Page 7 - CTPA Annual Report 2011

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4.
Executive Summary
View from Dr Chris Flower,
CTPA Director-General
2011 saw several key issues remain
with us as work continued on
developing specific guidance for
members on the new EC Cosmetics
Regulation. This involved in particular
the database developed by the
European Commission that will
form the central notification portal
for all cosmetic products marketed in Europe and where right
of access and confidentiality of information were important
issues. Other aspects covered the revised format for the
cosmetic product safety report and the need for notification
of nanomaterials. However, a major issue throughout the
year was managing the implementation of the testing and
marketing bans due to come into effect in 2013.
The European Commission, under the Cosmetics Directive,
had to assess the scientific progress towards the development
of alternatives to animal testing and, if insufficient to enable
animal testing to be replaced, to make a legislative proposal
during 2011. The proposal required an assessment of the
impact of the ban on costs to industry. Providing industry’s
input was a priority during 2011; it demonstrated the potential
for significant adverse effects on the innovative capacity of the
European cosmetics industry and its competitive advantage
in a global market. Owing to the complexity of this issue,
the European Commission was unable to come forward with
a legislative proposal during 2011.
Animal testing is but one area where CTPA has worked
hard to ensure clear information is readily available to
ensure misunderstandings are corrected. It is important to
know unequivocally that the testing on animals of cosmetic
products has long been prohibited under European law.
The remaining discussions are largely around the technicalities,
such as managing apparent conflicts with other legislation
where animal-testing of chemicals may still be necessary.
Communications planning has also been actively invoked in
correcting the continued misinformation regarding so-called
dangerous ingredients. Here we have seen fewer concerns of
late and greater appreciation of the facts. But we must not rest
on our laurels, because there are always people seeking ever
more remote risks with which to challenge us.
In issues such as the use of animals in safety testing,
the innovative use of nanomaterials and the question of risk
to health from various chemicals we use as ingredients or
which might be found as traces in products, the cosmetics
industry may not have been the major player but was
certainly at the forefront of explaining its position clearly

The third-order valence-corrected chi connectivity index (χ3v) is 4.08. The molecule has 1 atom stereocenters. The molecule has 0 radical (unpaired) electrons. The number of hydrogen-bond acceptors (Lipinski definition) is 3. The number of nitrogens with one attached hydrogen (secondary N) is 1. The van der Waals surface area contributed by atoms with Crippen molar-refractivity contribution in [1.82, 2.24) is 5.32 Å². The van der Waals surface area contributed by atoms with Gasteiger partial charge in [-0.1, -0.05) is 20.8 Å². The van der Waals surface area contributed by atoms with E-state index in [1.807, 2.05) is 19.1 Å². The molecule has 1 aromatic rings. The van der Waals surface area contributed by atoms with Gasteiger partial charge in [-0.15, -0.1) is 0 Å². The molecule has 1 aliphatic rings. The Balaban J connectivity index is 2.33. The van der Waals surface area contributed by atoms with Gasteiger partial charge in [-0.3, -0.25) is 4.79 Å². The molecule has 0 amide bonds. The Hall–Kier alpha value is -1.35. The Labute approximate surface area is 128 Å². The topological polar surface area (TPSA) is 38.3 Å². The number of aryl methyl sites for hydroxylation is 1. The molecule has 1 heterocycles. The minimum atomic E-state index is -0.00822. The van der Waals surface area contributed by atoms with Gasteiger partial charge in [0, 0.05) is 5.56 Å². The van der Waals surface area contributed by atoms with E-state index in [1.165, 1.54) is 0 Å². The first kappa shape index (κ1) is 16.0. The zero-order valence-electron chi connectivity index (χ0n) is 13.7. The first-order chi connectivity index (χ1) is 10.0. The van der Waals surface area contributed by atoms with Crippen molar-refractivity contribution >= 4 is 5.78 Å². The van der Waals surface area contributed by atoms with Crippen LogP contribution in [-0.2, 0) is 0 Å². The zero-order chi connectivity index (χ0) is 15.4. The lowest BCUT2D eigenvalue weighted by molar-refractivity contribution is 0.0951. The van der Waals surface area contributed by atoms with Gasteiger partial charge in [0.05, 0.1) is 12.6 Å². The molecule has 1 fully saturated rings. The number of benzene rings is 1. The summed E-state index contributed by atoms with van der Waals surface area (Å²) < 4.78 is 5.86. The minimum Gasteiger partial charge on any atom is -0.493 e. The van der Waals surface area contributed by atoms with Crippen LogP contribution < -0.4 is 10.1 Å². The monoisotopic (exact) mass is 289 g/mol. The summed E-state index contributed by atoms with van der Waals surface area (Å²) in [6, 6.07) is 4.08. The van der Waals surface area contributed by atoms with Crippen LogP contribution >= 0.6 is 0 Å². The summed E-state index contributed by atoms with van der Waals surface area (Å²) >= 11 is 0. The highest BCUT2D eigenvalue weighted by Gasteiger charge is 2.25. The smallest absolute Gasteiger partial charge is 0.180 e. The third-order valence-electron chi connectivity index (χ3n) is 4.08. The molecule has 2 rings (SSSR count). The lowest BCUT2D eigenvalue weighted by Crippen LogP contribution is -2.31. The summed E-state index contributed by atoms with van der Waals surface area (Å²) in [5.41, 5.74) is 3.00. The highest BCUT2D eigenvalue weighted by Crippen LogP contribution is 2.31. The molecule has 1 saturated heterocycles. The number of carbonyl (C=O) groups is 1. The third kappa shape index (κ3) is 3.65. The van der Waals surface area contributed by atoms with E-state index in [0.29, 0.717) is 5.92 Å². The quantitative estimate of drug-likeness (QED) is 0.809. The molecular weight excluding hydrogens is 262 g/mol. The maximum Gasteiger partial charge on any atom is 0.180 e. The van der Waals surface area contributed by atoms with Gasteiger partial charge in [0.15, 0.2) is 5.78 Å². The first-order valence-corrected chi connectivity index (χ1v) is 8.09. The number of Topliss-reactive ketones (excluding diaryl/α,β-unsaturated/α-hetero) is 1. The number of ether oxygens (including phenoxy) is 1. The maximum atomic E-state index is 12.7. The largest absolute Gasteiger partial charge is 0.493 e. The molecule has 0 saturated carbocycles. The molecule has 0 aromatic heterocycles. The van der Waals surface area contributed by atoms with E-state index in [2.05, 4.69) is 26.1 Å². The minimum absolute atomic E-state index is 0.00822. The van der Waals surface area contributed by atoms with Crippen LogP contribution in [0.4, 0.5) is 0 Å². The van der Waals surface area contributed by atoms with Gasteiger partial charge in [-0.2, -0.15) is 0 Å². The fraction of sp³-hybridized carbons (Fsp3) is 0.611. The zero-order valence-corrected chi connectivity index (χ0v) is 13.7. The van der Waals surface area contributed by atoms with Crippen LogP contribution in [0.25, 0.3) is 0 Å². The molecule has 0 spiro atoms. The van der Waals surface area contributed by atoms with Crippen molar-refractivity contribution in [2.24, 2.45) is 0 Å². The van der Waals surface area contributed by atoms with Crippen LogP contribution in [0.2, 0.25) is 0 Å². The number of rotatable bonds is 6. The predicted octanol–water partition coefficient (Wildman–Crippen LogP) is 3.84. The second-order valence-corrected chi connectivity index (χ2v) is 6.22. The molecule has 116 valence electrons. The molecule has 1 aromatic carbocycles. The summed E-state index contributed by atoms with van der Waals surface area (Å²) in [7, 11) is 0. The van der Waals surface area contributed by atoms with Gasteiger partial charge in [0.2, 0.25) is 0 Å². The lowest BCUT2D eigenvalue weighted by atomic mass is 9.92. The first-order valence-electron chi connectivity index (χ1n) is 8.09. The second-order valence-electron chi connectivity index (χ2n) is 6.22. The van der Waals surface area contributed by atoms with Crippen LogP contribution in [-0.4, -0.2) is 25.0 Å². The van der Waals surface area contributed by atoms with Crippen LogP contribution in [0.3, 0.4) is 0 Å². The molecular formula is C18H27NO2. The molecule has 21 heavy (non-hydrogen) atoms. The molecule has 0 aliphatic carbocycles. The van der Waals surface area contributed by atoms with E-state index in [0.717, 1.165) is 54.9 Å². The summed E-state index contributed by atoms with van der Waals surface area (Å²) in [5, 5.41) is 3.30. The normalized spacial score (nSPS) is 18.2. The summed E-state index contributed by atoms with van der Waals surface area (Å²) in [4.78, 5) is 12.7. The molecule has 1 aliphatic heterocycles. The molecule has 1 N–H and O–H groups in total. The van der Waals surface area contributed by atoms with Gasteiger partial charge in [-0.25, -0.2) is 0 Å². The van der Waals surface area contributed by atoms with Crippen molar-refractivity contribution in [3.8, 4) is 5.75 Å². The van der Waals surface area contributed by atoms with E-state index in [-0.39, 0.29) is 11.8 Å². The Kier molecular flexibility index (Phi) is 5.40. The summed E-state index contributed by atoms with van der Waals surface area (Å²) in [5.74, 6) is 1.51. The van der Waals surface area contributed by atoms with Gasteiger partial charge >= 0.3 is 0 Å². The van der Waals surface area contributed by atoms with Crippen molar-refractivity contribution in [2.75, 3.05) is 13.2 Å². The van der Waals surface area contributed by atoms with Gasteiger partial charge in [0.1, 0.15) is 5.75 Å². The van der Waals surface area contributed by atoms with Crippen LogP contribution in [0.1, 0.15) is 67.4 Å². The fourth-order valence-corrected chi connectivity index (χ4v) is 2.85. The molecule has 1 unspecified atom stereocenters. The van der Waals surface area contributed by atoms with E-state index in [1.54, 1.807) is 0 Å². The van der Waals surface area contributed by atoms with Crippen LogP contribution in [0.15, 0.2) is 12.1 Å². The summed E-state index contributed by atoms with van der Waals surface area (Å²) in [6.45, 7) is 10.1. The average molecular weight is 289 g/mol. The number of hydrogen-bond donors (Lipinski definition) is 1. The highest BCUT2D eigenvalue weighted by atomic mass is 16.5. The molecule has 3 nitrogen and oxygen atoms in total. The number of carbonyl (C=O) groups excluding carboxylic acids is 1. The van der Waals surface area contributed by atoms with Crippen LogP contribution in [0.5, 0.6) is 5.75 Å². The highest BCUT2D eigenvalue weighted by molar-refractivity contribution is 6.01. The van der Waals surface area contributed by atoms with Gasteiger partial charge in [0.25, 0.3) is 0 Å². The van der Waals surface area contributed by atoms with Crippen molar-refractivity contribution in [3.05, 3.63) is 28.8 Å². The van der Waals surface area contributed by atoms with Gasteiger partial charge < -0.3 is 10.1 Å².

and pro-actively throughout the year.
2011 saw the emergence of a new question where again the
cosmetics industry may find itself needing to be very clear in
its position as a responsible player – that of body confidence.
The problem of low self-esteem is a complex social one
where many factors interact: the simplistic view that seeing
glamorous images leads to eating disorders is almost certainly
incorrect. However, as a responsible industry, we must become
involved in the debate, to dissect its many factors and ensure
we are not, however inadvertently, contributing to an
avoidable problem. But this is a long-term objective and it
must not be highjacked to provide an illusionary quick win
that ultimately betrays the very people in need of help.
Once again, I would like to thank the members for their
continued support throughout 2011 and particularly those
individuals who contribute through participation in the
many committees, working groups and task forces both
here and in Brussels. Without that support, CTPA and the
Secretariat could not continue to be the authoritative public
voice of a vibrant and responsible UK industry, trusted to
act for the consumer.
Executive Comment
The CTPA has worked with members through the year on
issues that are key to understanding the way consumers
engage with their brands. Trust in the science behind cosmetics
and understanding the industry’s communications is not a
given and a responsible industry must ensure that it responds
to the needs of its consumers and the view of the regulators.
With products that range from daily essentials to those that
impart a sense of well-being, it is incumbent on our industry
to deliver only safe, effective and sustainable products.
Dr Ged O’Shea
Anand Rangaswamy
John Harold